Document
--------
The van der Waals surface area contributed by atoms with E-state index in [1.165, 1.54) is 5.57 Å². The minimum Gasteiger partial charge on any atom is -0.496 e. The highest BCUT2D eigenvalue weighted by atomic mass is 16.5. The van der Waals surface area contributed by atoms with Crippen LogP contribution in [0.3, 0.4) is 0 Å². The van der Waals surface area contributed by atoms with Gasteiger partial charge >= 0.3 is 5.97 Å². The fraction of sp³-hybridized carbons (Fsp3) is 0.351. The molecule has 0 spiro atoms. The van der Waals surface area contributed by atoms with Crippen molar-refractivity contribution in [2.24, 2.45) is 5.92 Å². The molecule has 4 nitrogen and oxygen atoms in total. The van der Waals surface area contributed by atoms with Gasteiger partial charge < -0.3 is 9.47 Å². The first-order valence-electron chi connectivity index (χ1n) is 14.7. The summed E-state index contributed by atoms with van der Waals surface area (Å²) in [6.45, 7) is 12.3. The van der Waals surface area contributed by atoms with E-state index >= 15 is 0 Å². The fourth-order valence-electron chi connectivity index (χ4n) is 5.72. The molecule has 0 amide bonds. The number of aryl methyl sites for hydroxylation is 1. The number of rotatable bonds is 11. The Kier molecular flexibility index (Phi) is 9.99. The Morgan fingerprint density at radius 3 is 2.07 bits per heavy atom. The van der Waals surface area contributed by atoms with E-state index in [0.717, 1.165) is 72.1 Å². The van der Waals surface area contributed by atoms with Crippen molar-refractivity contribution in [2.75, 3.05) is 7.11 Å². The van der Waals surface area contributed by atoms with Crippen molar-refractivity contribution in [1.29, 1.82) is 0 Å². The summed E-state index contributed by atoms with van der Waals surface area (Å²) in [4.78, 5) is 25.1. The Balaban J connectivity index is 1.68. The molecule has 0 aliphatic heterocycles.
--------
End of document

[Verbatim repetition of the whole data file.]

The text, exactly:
The van der Waals surface area contributed by atoms with E-state index in [1.165, 1.54) is 5.57 Å². The minimum Gasteiger partial charge on any atom is -0.496 e. The highest BCUT2D eigenvalue weighted by atomic mass is 16.5. The van der Waals surface area contributed by atoms with Crippen LogP contribution in [0.3, 0.4) is 0 Å². The van der Waals surface area contributed by atoms with Gasteiger partial charge >= 0.3 is 5.97 Å². The fraction of sp³-hybridized carbons (Fsp3) is 0.351. The molecule has 0 spiro atoms. The van der Waals surface area contributed by atoms with Crippen molar-refractivity contribution in [2.24, 2.45) is 5.92 Å². The molecule has 4 nitrogen and oxygen atoms in total. The van der Waals surface area contributed by atoms with Gasteiger partial charge < -0.3 is 9.47 Å². The first-order valence-electron chi connectivity index (χ1n) is 14.7. The summed E-state index contributed by atoms with van der Waals surface area (Å²) in [6.45, 7) is 12.3. The van der Waals surface area contributed by atoms with E-state index >= 15 is 0 Å². The fourth-order valence-electron chi connectivity index (χ4n) is 5.72. The molecule has 0 amide bonds. The number of aryl methyl sites for hydroxylation is 1. The number of rotatable bonds is 11. The Kier molecular flexibility index (Phi) is 9.99. The Morgan fingerprint density at radius 3 is 2.07 bits per heavy atom. The van der Waals surface area contributed by atoms with E-state index in [0.717, 1.165) is 72.1 Å². The van der Waals surface area contributed by atoms with Crippen molar-refractivity contribution in [2.75, 3.05) is 7.11 Å². The van der Waals surface area contributed by atoms with Crippen molar-refractivity contribution in [1.29, 1.82) is 0 Å². The summed E-state index contributed by atoms with van der Waals surface area (Å²) in [4.78, 5) is 25.1. The Balaban J connectivity index is 1.68. The molecule has 0 aliphatic heterocycles.